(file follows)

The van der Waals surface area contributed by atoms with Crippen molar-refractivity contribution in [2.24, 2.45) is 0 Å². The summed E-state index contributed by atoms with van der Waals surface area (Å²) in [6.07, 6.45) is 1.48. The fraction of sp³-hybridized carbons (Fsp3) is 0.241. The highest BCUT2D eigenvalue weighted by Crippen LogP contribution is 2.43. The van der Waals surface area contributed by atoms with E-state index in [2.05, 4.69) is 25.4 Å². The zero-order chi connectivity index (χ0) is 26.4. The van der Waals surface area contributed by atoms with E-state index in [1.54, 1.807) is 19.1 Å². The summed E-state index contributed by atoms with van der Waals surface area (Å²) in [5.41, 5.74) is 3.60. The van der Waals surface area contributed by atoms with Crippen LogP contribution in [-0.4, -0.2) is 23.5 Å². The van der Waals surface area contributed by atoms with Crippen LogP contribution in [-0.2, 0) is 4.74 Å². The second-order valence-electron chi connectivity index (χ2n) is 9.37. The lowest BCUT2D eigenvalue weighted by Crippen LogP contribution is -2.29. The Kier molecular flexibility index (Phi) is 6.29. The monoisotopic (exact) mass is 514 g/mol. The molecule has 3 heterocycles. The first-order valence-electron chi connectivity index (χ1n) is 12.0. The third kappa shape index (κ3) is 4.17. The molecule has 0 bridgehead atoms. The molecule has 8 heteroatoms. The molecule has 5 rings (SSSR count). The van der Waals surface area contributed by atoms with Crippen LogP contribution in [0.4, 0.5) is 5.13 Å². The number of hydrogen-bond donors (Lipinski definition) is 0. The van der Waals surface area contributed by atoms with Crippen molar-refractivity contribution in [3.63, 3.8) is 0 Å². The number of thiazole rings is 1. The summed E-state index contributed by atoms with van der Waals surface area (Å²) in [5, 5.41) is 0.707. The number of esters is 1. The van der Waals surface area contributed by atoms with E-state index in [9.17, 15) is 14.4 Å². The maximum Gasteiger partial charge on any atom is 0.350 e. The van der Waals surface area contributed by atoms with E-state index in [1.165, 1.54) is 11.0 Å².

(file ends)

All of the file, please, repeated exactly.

The van der Waals surface area contributed by atoms with Crippen molar-refractivity contribution in [2.24, 2.45) is 0 Å². The summed E-state index contributed by atoms with van der Waals surface area (Å²) in [6.07, 6.45) is 1.48. The fraction of sp³-hybridized carbons (Fsp3) is 0.241. The highest BCUT2D eigenvalue weighted by Crippen LogP contribution is 2.43. The van der Waals surface area contributed by atoms with E-state index in [2.05, 4.69) is 25.4 Å². The zero-order chi connectivity index (χ0) is 26.4. The van der Waals surface area contributed by atoms with E-state index in [1.54, 1.807) is 19.1 Å². The summed E-state index contributed by atoms with van der Waals surface area (Å²) in [5.41, 5.74) is 3.60. The van der Waals surface area contributed by atoms with Crippen LogP contribution in [-0.4, -0.2) is 23.5 Å². The van der Waals surface area contributed by atoms with Crippen LogP contribution in [-0.2, 0) is 4.74 Å². The second-order valence-electron chi connectivity index (χ2n) is 9.37. The lowest BCUT2D eigenvalue weighted by Crippen LogP contribution is -2.29. The Kier molecular flexibility index (Phi) is 6.29. The monoisotopic (exact) mass is 514 g/mol. The molecule has 3 heterocycles. The first-order valence-electron chi connectivity index (χ1n) is 12.0. The third kappa shape index (κ3) is 4.17. The molecule has 0 bridgehead atoms. The molecule has 8 heteroatoms. The molecule has 5 rings (SSSR count). The van der Waals surface area contributed by atoms with Crippen LogP contribution in [0.4, 0.5) is 5.13 Å². The number of hydrogen-bond donors (Lipinski definition) is 0. The van der Waals surface area contributed by atoms with Crippen molar-refractivity contribution in [3.63, 3.8) is 0 Å². The number of thiazole rings is 1. The summed E-state index contributed by atoms with van der Waals surface area (Å²) in [5, 5.41) is 0.707. The number of esters is 1. The van der Waals surface area contributed by atoms with E-state index in [9.17, 15) is 14.4 Å². The maximum Gasteiger partial charge on any atom is 0.350 e. The van der Waals surface area contributed by atoms with E-state index in [1.165, 1.54) is 11.0 Å².